As children, we devise and fabricate contraptions derived from our imaginations. We build these structures from improper materials for lack of a better option and with improper methods for lack of a better understanding of physics and engineering. We become fascinated with the alternative functionality of the simplest form. Deep down, we know these structures for play won't work to the degree that we anticipate them to, but our imagination makes our ideas and motivations to build seem that much more rational or plausible. Often these structures / systems are intended for some grander performance or activity, but ultimately, the process and the result end up serving as the idea of play itself. Hours are poured over every detail of its construction, with unfettered enthusiasm, only to have the end result fail fantastically and persuade us to try something new, once again, with the same wide-eyed optimism.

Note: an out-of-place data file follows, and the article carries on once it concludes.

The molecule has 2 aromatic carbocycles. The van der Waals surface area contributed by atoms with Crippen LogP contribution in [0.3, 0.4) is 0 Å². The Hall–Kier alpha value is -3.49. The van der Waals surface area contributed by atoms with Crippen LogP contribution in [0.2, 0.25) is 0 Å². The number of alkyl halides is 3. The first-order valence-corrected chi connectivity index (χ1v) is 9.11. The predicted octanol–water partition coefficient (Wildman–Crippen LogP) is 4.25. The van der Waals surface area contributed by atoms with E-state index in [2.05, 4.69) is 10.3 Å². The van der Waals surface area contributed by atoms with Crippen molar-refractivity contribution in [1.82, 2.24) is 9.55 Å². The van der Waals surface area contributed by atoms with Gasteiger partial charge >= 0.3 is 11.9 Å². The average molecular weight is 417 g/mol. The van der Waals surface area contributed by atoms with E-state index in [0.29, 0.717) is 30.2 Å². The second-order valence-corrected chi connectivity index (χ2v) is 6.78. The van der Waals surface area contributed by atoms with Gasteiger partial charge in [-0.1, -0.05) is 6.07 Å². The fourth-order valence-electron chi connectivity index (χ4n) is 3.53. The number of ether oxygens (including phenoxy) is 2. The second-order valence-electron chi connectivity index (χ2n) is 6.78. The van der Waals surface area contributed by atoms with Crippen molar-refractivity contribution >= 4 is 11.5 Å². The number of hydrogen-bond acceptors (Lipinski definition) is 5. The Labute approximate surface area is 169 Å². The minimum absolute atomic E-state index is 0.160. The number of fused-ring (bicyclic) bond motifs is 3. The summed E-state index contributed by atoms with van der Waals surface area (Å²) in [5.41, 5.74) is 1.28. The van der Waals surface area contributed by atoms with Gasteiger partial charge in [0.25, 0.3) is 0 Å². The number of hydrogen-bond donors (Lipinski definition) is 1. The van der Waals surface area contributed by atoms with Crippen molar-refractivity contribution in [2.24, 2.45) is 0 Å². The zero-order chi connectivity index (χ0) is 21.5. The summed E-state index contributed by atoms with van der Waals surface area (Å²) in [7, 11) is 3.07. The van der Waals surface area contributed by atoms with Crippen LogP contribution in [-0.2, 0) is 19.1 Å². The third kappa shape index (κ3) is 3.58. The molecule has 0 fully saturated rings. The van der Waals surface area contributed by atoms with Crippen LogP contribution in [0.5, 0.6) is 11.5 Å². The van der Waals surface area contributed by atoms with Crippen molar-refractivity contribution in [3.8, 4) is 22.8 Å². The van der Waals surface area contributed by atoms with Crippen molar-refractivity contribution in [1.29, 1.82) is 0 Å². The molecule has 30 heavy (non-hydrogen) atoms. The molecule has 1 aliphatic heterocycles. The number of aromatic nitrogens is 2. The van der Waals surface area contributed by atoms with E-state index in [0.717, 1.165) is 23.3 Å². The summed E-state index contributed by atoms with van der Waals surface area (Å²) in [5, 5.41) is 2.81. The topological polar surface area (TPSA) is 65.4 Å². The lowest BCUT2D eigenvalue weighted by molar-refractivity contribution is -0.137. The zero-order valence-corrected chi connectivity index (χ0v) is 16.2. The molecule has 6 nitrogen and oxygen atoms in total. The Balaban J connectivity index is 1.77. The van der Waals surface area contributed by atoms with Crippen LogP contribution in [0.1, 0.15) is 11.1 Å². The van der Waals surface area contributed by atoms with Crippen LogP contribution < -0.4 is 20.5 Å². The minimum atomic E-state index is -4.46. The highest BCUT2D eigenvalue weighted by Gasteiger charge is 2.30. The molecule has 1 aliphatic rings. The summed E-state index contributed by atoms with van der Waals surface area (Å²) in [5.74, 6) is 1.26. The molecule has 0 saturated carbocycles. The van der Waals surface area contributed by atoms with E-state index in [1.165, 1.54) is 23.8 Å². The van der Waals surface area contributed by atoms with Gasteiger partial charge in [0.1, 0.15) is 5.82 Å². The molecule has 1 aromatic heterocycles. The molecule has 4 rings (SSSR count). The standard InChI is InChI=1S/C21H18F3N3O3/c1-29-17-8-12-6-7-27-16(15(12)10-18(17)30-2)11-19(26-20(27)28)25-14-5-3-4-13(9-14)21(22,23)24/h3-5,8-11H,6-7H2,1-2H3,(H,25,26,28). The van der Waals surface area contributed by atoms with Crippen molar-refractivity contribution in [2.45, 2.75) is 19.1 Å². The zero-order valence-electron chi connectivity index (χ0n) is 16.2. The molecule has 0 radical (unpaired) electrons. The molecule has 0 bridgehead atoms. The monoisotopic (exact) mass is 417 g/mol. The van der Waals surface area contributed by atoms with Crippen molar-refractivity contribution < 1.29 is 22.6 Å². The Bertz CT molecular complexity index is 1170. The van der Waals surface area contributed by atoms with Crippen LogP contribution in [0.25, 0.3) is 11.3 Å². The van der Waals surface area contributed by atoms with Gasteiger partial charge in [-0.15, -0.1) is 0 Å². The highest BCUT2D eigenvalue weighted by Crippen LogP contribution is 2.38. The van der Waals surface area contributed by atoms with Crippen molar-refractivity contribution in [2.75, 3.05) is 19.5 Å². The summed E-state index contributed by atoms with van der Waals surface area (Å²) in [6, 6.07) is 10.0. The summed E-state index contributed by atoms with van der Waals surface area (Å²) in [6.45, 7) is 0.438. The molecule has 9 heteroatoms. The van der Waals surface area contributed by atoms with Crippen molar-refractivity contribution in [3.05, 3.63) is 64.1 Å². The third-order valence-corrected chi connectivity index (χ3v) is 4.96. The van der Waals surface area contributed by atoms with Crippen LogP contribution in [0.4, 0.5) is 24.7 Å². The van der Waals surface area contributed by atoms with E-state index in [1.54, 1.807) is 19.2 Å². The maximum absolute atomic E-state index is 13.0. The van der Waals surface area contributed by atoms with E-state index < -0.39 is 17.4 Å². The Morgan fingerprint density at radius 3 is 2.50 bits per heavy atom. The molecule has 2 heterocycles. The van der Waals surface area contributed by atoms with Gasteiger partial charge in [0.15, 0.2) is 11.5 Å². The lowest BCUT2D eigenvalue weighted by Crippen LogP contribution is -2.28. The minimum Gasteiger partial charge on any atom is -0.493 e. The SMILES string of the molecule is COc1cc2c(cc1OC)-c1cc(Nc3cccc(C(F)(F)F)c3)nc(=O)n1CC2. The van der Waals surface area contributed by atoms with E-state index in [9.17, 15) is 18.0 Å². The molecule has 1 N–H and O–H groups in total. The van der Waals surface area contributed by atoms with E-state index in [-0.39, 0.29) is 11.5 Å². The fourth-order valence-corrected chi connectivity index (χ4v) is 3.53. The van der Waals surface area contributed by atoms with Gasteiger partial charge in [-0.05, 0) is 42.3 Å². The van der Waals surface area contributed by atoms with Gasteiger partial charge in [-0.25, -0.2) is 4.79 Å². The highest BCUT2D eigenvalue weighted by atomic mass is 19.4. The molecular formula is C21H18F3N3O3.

As adults, we recall these outlandish contraptions and their ability to trigger memories of whimsy and great fondness. We observe the youth and their attempts to accomplish the same impractical feats we once sought after. Our perspective though has shifted as now we have the logic and reason to know what will and will not work and additionally, the access to more appropriate materials and methods. Such could mean the difference between our intentions succeeding and failing. And yet, knowing what I know, I aim to construct the contraptions from my memories, with the knowledge that it might not work, devoid of any illusion of its actual functionality.